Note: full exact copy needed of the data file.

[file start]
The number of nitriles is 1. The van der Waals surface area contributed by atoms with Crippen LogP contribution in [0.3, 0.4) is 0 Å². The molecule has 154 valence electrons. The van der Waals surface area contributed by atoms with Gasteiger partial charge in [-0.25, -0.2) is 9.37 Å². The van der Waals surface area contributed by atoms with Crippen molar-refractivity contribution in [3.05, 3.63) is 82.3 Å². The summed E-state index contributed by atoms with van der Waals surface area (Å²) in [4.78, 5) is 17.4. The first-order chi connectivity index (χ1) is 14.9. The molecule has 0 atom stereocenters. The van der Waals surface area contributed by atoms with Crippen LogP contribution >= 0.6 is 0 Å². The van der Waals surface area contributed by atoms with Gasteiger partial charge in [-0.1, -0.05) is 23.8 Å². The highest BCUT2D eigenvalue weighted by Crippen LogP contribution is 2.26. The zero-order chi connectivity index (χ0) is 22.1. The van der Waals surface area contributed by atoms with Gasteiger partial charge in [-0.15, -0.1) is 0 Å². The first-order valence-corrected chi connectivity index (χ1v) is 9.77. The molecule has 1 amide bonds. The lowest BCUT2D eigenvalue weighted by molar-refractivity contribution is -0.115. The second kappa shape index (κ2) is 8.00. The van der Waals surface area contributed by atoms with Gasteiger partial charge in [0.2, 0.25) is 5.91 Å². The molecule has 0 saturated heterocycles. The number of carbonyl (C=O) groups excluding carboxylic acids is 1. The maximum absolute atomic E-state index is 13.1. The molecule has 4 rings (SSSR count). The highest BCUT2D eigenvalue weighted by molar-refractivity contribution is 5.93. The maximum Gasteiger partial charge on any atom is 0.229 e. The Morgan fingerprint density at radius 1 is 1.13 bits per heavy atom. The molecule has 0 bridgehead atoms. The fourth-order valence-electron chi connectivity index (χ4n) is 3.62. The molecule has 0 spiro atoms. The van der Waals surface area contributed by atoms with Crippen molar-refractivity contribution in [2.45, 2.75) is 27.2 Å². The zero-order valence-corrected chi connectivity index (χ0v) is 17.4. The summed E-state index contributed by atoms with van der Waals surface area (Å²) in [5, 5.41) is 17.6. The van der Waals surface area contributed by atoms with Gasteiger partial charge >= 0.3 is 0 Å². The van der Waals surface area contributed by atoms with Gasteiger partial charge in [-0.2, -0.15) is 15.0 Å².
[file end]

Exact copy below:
The number of nitriles is 1. The van der Waals surface area contributed by atoms with Crippen LogP contribution in [0.3, 0.4) is 0 Å². The molecule has 154 valence electrons. The van der Waals surface area contributed by atoms with Gasteiger partial charge in [-0.25, -0.2) is 9.37 Å². The van der Waals surface area contributed by atoms with Crippen molar-refractivity contribution in [3.05, 3.63) is 82.3 Å². The summed E-state index contributed by atoms with van der Waals surface area (Å²) in [4.78, 5) is 17.4. The first-order chi connectivity index (χ1) is 14.9. The molecule has 0 atom stereocenters. The van der Waals surface area contributed by atoms with Crippen LogP contribution >= 0.6 is 0 Å². The van der Waals surface area contributed by atoms with Gasteiger partial charge in [-0.1, -0.05) is 23.8 Å². The highest BCUT2D eigenvalue weighted by Crippen LogP contribution is 2.26. The zero-order chi connectivity index (χ0) is 22.1. The van der Waals surface area contributed by atoms with Gasteiger partial charge in [-0.15, -0.1) is 0 Å². The first-order valence-corrected chi connectivity index (χ1v) is 9.77. The molecule has 1 amide bonds. The lowest BCUT2D eigenvalue weighted by molar-refractivity contribution is -0.115. The second kappa shape index (κ2) is 8.00. The van der Waals surface area contributed by atoms with Gasteiger partial charge in [0.2, 0.25) is 5.91 Å². The molecule has 0 saturated heterocycles. The number of carbonyl (C=O) groups excluding carboxylic acids is 1. The maximum absolute atomic E-state index is 13.1. The molecule has 4 rings (SSSR count). The highest BCUT2D eigenvalue weighted by molar-refractivity contribution is 5.93. The maximum Gasteiger partial charge on any atom is 0.229 e. The Morgan fingerprint density at radius 1 is 1.13 bits per heavy atom. The molecule has 0 bridgehead atoms. The fourth-order valence-electron chi connectivity index (χ4n) is 3.62. The molecule has 0 spiro atoms. The van der Waals surface area contributed by atoms with Crippen molar-refractivity contribution in [2.45, 2.75) is 27.2 Å². The zero-order valence-corrected chi connectivity index (χ0v) is 17.4. The summed E-state index contributed by atoms with van der Waals surface area (Å²) in [5, 5.41) is 17.6. The van der Waals surface area contributed by atoms with Gasteiger partial charge >= 0.3 is 0 Å². The van der Waals surface area contributed by atoms with Gasteiger partial charge in [-0.2, -0.15) is 15.0 Å².